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Drug-induced liver injury in children
  1. Bharanikumar Ravikumar1,
  2. Guruprasad Aithal2,3,
  3. Chayarani Kelgeri4
  1. 1 Birmingham Women’s and Children’s Hospitals NHS Foundation Trust, Birmingham, Birmingham, UK
  2. 2 NIHR Nottingham Biomedical Research Centre, Nottingham, UK
  3. 3 Nottingham University Hospitals NHS Trust, Nottingham, UK
  4. 4 Paediatric Hepatology and Transplant Unit, Birmingham Women’s and Children’s Hospitals NHS Foundation Trust, Birmingham, UK
  1. Correspondence to Dr Chayarani Kelgeri, Paediatric Hepatology and Transplant Unit, Birmingham Women’s and Children’s Hospitals NHS Foundation Trust, Birmingham, Birmingham, UK; chayarani.kelgeri{at}

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Key points

  • Drug-induced liver injury should be suspected in every child with abnormal liver biochemistry.

  • Awareness of signature patterns of drug-induced liver injury aids diagnosis.

  • Revised Electronic Causality Assessment Method calculator with other tools may facilitate diagnosis.

  • Genetic testing has a role in causality assessment and risk management.

  • Suspected drug-induced liver injury should be reported by yellow card to Medicines and Health Care Products Regulatory Agency.


An adolescent boy presents to the emergency department after being unwell for 2 days with vomiting and abdominal pain. His clinical examination is normal except for scleral icterus. Blood tests reveal total serum bilirubin of 27 µmol/L, direct bilirubin of 21 µmol/L, alanine aminotransferase (ALT) 261 IU/L, aspartate aminotransferase 210 IU/L, alkaline phosphatase (ALP) 309 IU/L, gamma-glutamyl transferase 117 IU/L (reference range,1 table 1). His full blood count, urea, creatinine and international normalised ratio (INR) are in the normal range. Drug history includes atomoxetine for attention deficit hyperactivity disorder for a year and flucloxacillin 3 weeks back for finger cellulitis. Are drugs the cause of his liver injury and if so which drug?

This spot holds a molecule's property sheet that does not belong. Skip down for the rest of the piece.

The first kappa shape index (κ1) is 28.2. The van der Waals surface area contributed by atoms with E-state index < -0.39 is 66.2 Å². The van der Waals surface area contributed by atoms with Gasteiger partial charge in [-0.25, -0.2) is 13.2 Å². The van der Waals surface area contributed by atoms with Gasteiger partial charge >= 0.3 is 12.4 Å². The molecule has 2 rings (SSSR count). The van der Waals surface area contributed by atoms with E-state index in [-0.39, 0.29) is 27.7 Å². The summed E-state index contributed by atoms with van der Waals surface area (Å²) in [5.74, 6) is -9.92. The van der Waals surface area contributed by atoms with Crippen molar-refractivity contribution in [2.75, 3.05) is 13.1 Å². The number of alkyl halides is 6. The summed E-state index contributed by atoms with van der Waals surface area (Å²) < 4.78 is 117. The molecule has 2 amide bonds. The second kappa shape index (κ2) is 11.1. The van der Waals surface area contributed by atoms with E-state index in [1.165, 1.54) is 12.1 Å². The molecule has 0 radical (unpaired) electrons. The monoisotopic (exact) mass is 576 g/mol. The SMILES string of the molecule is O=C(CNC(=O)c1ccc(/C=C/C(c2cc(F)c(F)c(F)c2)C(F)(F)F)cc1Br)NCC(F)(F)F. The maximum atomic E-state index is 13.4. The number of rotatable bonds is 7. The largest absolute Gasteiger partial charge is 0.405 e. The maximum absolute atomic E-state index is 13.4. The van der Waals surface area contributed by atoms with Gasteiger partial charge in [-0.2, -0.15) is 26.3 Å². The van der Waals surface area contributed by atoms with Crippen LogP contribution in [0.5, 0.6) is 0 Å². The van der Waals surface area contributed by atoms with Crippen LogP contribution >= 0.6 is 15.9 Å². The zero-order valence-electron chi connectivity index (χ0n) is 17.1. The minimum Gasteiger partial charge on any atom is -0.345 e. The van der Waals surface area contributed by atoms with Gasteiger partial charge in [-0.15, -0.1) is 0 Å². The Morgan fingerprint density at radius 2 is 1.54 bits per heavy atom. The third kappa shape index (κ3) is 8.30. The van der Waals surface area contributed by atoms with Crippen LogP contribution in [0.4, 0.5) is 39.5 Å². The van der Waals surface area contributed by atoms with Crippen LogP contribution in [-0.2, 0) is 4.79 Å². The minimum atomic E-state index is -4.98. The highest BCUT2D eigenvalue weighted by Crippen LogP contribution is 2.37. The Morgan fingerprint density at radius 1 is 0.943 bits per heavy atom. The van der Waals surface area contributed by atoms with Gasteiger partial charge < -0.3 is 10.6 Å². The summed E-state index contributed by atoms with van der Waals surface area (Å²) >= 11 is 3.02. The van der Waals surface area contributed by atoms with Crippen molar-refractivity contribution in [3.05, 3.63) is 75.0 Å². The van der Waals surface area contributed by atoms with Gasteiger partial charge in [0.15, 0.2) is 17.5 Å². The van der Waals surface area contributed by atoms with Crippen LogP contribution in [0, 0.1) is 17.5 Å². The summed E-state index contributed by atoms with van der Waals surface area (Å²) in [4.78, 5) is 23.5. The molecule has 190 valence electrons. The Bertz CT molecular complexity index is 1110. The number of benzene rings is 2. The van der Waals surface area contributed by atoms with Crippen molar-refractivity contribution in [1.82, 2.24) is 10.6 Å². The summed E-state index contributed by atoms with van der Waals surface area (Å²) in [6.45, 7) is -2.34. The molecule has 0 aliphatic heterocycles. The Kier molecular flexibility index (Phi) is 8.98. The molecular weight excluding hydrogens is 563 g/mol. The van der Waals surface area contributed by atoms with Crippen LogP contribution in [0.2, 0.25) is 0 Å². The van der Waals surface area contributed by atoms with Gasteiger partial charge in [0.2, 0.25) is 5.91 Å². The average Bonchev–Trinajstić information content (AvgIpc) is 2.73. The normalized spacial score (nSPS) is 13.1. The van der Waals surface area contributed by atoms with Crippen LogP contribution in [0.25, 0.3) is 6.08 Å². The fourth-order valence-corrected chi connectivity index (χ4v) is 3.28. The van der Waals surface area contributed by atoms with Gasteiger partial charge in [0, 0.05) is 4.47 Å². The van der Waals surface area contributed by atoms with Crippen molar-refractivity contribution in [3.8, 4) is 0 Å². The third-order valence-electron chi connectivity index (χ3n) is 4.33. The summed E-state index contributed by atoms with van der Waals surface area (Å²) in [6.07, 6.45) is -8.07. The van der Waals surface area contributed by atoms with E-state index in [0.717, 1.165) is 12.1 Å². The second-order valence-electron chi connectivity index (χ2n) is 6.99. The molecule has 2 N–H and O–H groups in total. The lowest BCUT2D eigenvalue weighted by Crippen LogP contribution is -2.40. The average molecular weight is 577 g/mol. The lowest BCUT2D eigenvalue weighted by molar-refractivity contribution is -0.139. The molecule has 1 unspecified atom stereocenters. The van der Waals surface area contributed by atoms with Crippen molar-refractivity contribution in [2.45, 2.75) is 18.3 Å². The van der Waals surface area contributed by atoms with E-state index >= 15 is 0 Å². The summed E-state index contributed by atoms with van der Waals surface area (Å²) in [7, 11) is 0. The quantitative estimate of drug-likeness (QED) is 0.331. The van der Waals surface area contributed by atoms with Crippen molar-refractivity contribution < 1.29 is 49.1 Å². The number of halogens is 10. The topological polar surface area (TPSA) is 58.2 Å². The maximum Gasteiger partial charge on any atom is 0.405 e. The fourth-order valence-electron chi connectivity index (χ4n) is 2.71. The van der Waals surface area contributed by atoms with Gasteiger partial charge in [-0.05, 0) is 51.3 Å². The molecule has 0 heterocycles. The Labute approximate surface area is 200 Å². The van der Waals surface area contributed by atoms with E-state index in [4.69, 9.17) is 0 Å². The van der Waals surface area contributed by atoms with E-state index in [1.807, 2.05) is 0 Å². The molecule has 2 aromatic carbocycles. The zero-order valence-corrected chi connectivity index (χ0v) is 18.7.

View this table:
Table 1

Reference range for blood tests in children (RCPCH)1

Drug-induced liver injury (DILI, box 1)2 is an adverse drug reaction (ADR) to prescription medications, herbal and dietary supplements and xenobiotics. It is an under-recognised and under-reported cause of liver injury in children. DILI can range from an asymptomatic rise in liver transaminases to severe liver injury, leading to acute liver failure (ALF) and death without liver transplantation.3–5 It is more pronounced in children with chronic illnesses and polypharmacy. Diagnosis is challenging in the absence of definitive diagnostic tests and biomarkers. A thorough history with a high index of suspicion and excluding other liver pathologies is the cornerstone for diagnosis. Reviewing the summary of product characteristics and being aware of the inverted black triangle warning (▼) that …

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  • X @Chaya

  • Contributors BR did literature search, wrote the first draft, CK coordinated the writing of this draft, did literature search and edited the draft. GA provided expert advice and edited the draft. QuillBot for grammar check.

  • Funding The authors have not declared a specific grant for this research from any funding agency in the public, commercial or not-for-profit sectors.

  • Competing interests None declared.

  • Provenance and peer review Not commissioned; externally peer-reviewed.